Different Types Of “Cool” Jewelry Boxes

There isn’t just one type of jewelry box. Jewelry boxes come in many different shapes, sizes, and materials. Some are plain while others have multiple drawers, inlays, and ornate designs. However, if you’re looking for a cool jewelry box that also fits your jewelry storage needs, you need to first take a look at the different types of jewelry boxes available. Not all boxes can handle the amount or type of jewelry you’re looking to store. So before you purchase that cool jewelry box with all those pretty designs and hidden drawers, you first need to make sure it’s the best fit for your jewelry collection.

Jewelry Boxes for Children

Cool jewelry boxes for children come in a variety of forms. Often they’re made of thinner wood and emblazoned with popular cartoon characters. Others are made of more luxurious woods yet have a simple design. Some even have music boxes built right in.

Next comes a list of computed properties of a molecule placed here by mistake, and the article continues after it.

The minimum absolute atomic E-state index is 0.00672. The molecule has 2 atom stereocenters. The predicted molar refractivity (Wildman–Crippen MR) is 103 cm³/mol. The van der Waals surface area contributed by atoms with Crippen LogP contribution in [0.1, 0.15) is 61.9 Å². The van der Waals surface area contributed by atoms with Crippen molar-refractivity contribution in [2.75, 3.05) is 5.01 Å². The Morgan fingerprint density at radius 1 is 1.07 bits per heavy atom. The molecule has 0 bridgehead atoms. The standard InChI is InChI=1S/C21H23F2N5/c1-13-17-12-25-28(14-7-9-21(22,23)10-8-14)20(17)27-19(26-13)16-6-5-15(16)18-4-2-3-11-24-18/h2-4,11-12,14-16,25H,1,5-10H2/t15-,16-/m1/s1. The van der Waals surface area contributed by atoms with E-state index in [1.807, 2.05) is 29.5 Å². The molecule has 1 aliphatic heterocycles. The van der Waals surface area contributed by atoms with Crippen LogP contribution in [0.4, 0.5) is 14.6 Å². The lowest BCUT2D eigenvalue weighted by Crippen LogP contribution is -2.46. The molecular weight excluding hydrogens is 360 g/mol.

The solution to getting a cool jewelry box for a child is to know what the child likes. If she’s into music, a musical jewelry box will be a better choice over one that has a cartoon character theme. In any case, there are a number of cool jewelry boxes for children to choose from. It all comes down to what the child considers “cool”.

Jewelry Boxes for Women